Salvation in a Bright Yellow LEGO

Salvation in a Bright Yellow LEGO

Dr. Mercy Hylton talks about how a tiny, yellow lego piece gave her the hope she needed to revive her spirit in these uncertain times.

*First published on LinkedIn.*

Which parent hasn’t experienced the agony of unguardedly stepping barefooted onto a hard plastic corner of their child’s LEGO block, followed by uttering curse words and angry admonishments to their children to pick up their toys? A LEGO block recently brought me to tears, not in physical pain, but in relief and gratitude for God’s grace in the face of the despair growing within me.

 Over the "Year of COVID-19", our pediatric ER’s patient volume declined with fewer typical respiratory and sports-related complaints. However, the acuity, complexity, and anxiety levels of visits rose with more child abuse, skyrocketing psychiatric complaints, more psychosomatic symptoms, and out-of-control chronic illnesses. I witnessed pediatrician colleagues being furloughed from jobs due to decreasing patient volumes and our most seasoned pediatric emergency nurses being stretched so thin that one after another they leave to find greener pastures, all the while watching many in our pediatric patient population suffer like never before. As human resources were tightened and other resources disappeared, there was growing resentment at the ceaseless, if always unspoken, the mantra of “do more with less.”  Pediatric care has long been unfairly undervalued by the business of health care. A recent string of sad patient cases over the last few months, as well as a loss in my own family, had fanned my building ember of grief and hopelessness.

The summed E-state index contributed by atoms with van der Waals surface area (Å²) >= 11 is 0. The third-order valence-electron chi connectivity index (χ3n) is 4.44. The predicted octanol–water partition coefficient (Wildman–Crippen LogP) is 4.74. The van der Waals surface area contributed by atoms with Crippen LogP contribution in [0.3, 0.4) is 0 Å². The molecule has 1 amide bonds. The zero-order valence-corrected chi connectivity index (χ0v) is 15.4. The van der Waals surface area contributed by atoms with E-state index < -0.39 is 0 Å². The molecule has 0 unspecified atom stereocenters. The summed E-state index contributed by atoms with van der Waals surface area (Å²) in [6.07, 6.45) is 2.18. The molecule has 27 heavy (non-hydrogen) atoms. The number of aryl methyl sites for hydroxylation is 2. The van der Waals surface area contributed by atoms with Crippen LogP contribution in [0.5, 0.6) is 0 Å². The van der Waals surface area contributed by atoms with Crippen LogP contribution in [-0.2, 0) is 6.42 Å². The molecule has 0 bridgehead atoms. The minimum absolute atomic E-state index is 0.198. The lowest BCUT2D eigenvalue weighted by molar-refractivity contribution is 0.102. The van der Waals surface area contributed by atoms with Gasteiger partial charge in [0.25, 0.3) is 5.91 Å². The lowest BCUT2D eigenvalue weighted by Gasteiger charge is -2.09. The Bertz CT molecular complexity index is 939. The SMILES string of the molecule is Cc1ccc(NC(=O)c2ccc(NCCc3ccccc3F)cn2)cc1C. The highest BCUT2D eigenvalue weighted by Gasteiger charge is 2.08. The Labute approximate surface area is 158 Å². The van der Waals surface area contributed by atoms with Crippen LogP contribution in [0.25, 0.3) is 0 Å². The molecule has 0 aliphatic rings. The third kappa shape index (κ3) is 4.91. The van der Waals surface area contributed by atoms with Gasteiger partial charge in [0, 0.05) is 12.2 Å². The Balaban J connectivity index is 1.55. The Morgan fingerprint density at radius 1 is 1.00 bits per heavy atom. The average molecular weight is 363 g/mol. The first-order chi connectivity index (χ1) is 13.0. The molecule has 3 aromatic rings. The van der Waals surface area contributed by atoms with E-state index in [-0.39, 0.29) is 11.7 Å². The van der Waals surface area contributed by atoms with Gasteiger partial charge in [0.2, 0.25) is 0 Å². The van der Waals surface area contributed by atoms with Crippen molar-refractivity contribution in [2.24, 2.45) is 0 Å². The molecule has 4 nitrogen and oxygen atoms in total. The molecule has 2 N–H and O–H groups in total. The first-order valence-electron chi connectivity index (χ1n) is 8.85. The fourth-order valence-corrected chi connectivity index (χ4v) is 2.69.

The ember burst into a flame with the distinct shrill ring of an incoming EMS call which interrupted a typical morning in our Pediatric ER. Despite the sound of sirens in the background and the sharp crackles of the speakerphone, we heard the words loud and clear. 

“En route with a newborn delivered minutes ago at home in cardiac arrest.” 

Instantly, everything else around us blurred into the background. Our small team’s focus crystalized on saving the tiny life barreling toward us with blazing lights and blaring sirens: calling for backup help from other units, readying our resuscitation room, assigning team member duties, and mentally reviewing our plan before the patient arrived. Nervous energy and anticipation were crackling like electricity in the room and adjacent hallway where, as is typical for newborn codes, twenty or so health professionals stood ready. For a moment, as we waited, I selfishly thought, “Why is this happening? Why on my shift? I cannot handle any more sorrow.”

The baby arrived in the arms of a medic, was laid on the infant warmer and CPR was immediately resumed.  It was soon noted that the baby’s fragile skin was sloughing off during chest compressions. The condition of the baby’s skin, among other things, told us that the baby had likely died in the womb sometime before the perfectly formed tiny body ever made it to us, even though based on the estimated gestational age, it was likely that baby showers had been given, names chosen, and a nursery readied. The fervent resuscitation attempts were soon tempered by acknowledgment of the inevitable conclusion.